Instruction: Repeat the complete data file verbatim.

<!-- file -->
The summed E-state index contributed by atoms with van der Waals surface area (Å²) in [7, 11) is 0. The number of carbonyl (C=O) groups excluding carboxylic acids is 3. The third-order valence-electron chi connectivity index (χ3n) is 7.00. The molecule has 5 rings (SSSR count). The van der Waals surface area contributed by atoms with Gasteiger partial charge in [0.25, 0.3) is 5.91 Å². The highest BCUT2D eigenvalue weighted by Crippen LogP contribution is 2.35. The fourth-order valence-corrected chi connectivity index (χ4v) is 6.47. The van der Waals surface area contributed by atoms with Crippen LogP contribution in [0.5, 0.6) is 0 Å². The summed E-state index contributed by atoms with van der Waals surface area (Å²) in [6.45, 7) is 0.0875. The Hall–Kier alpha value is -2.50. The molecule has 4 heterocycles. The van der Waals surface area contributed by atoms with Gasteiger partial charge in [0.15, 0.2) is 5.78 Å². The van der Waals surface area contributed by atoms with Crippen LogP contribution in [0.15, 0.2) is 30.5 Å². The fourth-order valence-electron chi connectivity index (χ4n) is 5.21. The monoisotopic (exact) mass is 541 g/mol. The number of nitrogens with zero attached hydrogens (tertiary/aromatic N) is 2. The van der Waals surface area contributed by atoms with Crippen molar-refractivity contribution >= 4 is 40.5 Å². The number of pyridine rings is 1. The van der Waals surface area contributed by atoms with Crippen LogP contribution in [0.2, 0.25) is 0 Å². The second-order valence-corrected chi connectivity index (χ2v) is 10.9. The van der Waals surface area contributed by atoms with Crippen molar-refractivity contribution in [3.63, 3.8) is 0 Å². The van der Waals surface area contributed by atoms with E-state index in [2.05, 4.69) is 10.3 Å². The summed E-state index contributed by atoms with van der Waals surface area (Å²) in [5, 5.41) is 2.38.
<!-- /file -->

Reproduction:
The summed E-state index contributed by atoms with van der Waals surface area (Å²) in [7, 11) is 0. The number of carbonyl (C=O) groups excluding carboxylic acids is 3. The third-order valence-electron chi connectivity index (χ3n) is 7.00. The molecule has 5 rings (SSSR count). The van der Waals surface area contributed by atoms with Gasteiger partial charge in [0.25, 0.3) is 5.91 Å². The highest BCUT2D eigenvalue weighted by Crippen LogP contribution is 2.35. The fourth-order valence-corrected chi connectivity index (χ4v) is 6.47. The van der Waals surface area contributed by atoms with Crippen LogP contribution in [0.5, 0.6) is 0 Å². The summed E-state index contributed by atoms with van der Waals surface area (Å²) in [6.45, 7) is 0.0875. The Hall–Kier alpha value is -2.50. The molecule has 4 heterocycles. The van der Waals surface area contributed by atoms with Gasteiger partial charge in [0.15, 0.2) is 5.78 Å². The van der Waals surface area contributed by atoms with Crippen LogP contribution in [0.15, 0.2) is 30.5 Å². The fourth-order valence-electron chi connectivity index (χ4n) is 5.21. The monoisotopic (exact) mass is 541 g/mol. The number of nitrogens with zero attached hydrogens (tertiary/aromatic N) is 2. The van der Waals surface area contributed by atoms with Crippen molar-refractivity contribution >= 4 is 40.5 Å². The number of pyridine rings is 1. The van der Waals surface area contributed by atoms with Crippen LogP contribution in [0.2, 0.25) is 0 Å². The second-order valence-corrected chi connectivity index (χ2v) is 10.9. The van der Waals surface area contributed by atoms with Crippen molar-refractivity contribution in [3.63, 3.8) is 0 Å². The van der Waals surface area contributed by atoms with E-state index in [2.05, 4.69) is 10.3 Å². The summed E-state index contributed by atoms with van der Waals surface area (Å²) in [5, 5.41) is 2.38.